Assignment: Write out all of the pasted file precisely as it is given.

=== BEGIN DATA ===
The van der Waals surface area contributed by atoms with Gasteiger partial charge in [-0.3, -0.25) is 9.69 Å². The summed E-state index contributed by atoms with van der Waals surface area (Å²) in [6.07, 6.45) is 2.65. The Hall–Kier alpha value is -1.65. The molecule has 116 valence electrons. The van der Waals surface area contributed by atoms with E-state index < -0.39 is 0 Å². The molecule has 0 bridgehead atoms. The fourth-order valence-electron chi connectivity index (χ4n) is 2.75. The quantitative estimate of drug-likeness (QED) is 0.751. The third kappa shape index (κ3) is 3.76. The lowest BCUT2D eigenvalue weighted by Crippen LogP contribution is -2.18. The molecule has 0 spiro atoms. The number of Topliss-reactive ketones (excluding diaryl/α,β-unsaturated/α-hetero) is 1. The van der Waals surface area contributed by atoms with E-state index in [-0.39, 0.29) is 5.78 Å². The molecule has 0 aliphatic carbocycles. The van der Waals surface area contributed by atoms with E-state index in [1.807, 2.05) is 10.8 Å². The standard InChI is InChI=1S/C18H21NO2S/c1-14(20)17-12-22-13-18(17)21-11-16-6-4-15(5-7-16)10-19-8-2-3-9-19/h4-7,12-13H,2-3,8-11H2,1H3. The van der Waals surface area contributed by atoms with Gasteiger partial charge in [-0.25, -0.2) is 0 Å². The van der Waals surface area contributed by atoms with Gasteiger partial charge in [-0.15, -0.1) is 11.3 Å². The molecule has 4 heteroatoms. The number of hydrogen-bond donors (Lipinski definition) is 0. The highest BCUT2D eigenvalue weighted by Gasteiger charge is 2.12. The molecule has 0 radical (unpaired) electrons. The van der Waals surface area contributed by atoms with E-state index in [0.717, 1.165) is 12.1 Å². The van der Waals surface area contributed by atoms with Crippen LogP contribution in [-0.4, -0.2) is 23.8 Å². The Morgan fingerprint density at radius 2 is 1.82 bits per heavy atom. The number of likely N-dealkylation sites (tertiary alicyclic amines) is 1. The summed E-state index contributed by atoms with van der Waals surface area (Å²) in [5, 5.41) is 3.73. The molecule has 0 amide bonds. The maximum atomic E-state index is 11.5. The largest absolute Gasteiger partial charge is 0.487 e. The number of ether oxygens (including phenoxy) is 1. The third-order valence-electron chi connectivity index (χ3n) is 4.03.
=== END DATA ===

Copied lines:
The van der Waals surface area contributed by atoms with Gasteiger partial charge in [-0.3, -0.25) is 9.69 Å². The summed E-state index contributed by atoms with van der Waals surface area (Å²) in [6.07, 6.45) is 2.65. The Hall–Kier alpha value is -1.65. The molecule has 116 valence electrons. The van der Waals surface area contributed by atoms with E-state index < -0.39 is 0 Å². The molecule has 0 bridgehead atoms. The fourth-order valence-electron chi connectivity index (χ4n) is 2.75. The quantitative estimate of drug-likeness (QED) is 0.751. The third kappa shape index (κ3) is 3.76. The lowest BCUT2D eigenvalue weighted by Crippen LogP contribution is -2.18. The molecule has 0 spiro atoms. The number of Topliss-reactive ketones (excluding diaryl/α,β-unsaturated/α-hetero) is 1. The van der Waals surface area contributed by atoms with E-state index in [-0.39, 0.29) is 5.78 Å². The molecule has 0 aliphatic carbocycles. The van der Waals surface area contributed by atoms with E-state index in [1.807, 2.05) is 10.8 Å². The standard InChI is InChI=1S/C18H21NO2S/c1-14(20)17-12-22-13-18(17)21-11-16-6-4-15(5-7-16)10-19-8-2-3-9-19/h4-7,12-13H,2-3,8-11H2,1H3. The van der Waals surface area contributed by atoms with Gasteiger partial charge in [-0.25, -0.2) is 0 Å². The van der Waals surface area contributed by atoms with Gasteiger partial charge in [-0.15, -0.1) is 11.3 Å². The molecule has 4 heteroatoms. The number of hydrogen-bond donors (Lipinski definition) is 0. The highest BCUT2D eigenvalue weighted by Gasteiger charge is 2.12. The molecule has 0 radical (unpaired) electrons. The van der Waals surface area contributed by atoms with E-state index in [0.717, 1.165) is 12.1 Å². The van der Waals surface area contributed by atoms with Crippen LogP contribution in [-0.4, -0.2) is 23.8 Å². The Morgan fingerprint density at radius 2 is 1.82 bits per heavy atom. The number of likely N-dealkylation sites (tertiary alicyclic amines) is 1. The summed E-state index contributed by atoms with van der Waals surface area (Å²) in [5, 5.41) is 3.73. The molecule has 0 amide bonds. The maximum atomic E-state index is 11.5. The largest absolute Gasteiger partial charge is 0.487 e. The number of ether oxygens (including phenoxy) is 1. The third-order valence-electron chi connectivity index (χ3n) is 4.03.